White supremacy and the White privilege that stems from it comes in many different shapes and forms. For Marilyn, a Black introvert and reader of Introvert, Dear, it showed up when she commented on Introvert, Dear‘s Instagram post, “So…You all don’t want to address the racial issues that’s impacting introverts of color?” She was addressing how Introvert, Dear continued to post on their Instagram feed and stories daily, without mention of George Floyd’s death and the uprisings happening all over the world for Black Lives Matter.

Dear White introverts, your privilege is showing

I replied to her comment and said that I called upon Introvert, Dear the day before through Instagram stories to address the inhumane acts towards Black lives. Introvert, Dear has been following my Instagram, and we’ve been sharing each other’s blog posts since I started my blog, so I hoped they’d hear me out.

Not only did they see my Instagram story and not take action, but they showed where they stand by deleting Marilyn’s comments and my replies. After shamelessly silencing a Black reader’s voice, they proceeded to post a black square on their Instagram feed for #blackouttuesday as feigned solidarity. This was performative activism without a doubt because of what they did to Marilyn and how they continued to promote Introvert, Dear blog posts on their Instagram feed and stories. They went against the very movement they claimed to support.

I was downright appalled. Marilyn’s response was that: “Sadly, this happens a lot…you think you found a community of refuge, but it ends up operating like other demeaning structures. Perhaps she’ll have a moment of deep reflection.” As I’ve read all over social media and heard from friends, Black people are just tired. They’ve grown to feel numb to the indecency that Introvert, Dear has displayed. They’ve learned to push down their cries in social spaces, like school or work, when those trained and paid to protect us have yet again taken a Black life.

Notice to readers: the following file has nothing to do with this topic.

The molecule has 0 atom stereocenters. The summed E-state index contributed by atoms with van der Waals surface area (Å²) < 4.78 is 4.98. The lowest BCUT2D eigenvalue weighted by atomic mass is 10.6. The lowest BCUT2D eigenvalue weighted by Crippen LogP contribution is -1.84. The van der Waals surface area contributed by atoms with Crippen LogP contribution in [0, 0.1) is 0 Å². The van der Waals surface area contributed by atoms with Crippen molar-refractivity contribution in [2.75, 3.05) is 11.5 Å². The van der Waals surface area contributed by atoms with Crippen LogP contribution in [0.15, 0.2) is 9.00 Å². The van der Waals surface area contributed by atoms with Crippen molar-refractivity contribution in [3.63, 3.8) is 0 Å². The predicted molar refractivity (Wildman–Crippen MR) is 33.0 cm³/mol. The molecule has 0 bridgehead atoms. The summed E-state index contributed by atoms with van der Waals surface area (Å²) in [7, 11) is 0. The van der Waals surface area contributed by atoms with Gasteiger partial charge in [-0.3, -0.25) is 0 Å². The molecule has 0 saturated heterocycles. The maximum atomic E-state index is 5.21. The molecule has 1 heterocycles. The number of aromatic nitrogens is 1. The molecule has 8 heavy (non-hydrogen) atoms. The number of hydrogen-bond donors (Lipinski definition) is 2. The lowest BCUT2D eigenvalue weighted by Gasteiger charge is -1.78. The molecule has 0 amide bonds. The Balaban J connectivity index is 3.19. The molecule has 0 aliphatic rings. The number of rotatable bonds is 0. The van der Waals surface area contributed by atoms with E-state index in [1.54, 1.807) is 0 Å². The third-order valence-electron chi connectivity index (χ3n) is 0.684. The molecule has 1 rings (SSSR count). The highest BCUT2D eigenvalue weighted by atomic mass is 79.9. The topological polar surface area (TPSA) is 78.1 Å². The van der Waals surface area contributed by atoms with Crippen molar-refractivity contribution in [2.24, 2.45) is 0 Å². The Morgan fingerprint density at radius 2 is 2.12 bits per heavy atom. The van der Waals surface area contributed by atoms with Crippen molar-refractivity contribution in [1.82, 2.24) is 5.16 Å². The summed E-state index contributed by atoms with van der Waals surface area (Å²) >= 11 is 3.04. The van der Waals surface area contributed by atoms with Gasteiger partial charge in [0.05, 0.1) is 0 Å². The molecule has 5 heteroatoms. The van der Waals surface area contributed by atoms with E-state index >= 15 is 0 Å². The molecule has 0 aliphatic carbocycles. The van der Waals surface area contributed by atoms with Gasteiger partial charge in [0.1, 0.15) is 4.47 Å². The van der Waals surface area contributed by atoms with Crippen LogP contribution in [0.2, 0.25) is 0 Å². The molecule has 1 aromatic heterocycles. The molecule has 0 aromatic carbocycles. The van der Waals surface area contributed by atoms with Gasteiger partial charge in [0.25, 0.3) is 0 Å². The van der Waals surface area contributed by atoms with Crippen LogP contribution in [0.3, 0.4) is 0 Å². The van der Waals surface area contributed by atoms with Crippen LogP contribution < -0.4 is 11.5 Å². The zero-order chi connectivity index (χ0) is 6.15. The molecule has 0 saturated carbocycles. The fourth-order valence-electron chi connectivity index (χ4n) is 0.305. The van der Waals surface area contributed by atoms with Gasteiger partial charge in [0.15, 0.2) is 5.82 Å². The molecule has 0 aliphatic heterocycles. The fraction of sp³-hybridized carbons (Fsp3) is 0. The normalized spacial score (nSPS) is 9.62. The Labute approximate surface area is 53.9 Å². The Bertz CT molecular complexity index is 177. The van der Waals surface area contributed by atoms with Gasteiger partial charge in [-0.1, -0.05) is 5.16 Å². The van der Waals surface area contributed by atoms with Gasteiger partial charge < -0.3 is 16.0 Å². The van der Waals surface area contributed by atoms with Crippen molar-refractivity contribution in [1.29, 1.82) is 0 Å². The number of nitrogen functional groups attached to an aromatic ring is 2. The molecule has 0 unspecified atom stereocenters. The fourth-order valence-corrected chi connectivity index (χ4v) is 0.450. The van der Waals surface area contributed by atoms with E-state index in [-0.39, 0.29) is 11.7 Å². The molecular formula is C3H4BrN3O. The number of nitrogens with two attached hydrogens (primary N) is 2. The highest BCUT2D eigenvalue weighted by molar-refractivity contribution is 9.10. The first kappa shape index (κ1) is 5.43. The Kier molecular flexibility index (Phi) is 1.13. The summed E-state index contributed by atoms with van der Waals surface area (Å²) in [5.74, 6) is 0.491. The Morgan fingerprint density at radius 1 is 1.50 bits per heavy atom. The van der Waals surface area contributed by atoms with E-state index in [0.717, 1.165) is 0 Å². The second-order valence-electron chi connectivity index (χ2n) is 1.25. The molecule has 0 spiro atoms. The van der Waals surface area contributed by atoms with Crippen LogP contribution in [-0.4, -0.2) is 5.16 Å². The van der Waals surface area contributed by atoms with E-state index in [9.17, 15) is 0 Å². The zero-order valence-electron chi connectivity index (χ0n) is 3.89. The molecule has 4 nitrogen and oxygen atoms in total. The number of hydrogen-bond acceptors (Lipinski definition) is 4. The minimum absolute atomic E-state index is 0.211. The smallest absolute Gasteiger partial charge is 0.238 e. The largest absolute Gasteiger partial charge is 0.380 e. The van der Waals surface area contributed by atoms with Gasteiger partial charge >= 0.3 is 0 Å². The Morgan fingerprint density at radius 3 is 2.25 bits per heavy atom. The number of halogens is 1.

Marilyn only asks for deep reflection–can you do that Introvert, Dear? Can you do that White people?

Make space for the Black introverts you profit from

Black faces and bodies have been used for profit for centuries in our country. It’s no surprise that White people can continue to profit off them from behind a computer screen. My voice in the introvert community may be small, but I will not be a bystander online or in person. I cannot watch the disgusting act of silencing Black voices and not react with rage.

A White woman is the founder of Introvert, Dear. She created a team of all White introverts to work behind her blog, Instagram, and other social media platforms. They sprinkle in some Black and Asian voices in their “Stories” section. Otherwise, their words do not reflect BIPOC voices. They continue to plaster the faces of BIPOC in advertisements and blog posts. Introvert, Dear profits off introverted BIPOC with no intention to serve them.

Making space for Black introverts does not mean asking for submissions from “introverted writers of color” as Introvert, Dear did below. You are continuing to make a profit off people of color while diminishing the Black experience. When you use a catch-all term like “people of color” without recognizing the experiences of Black lives, you are missing the point.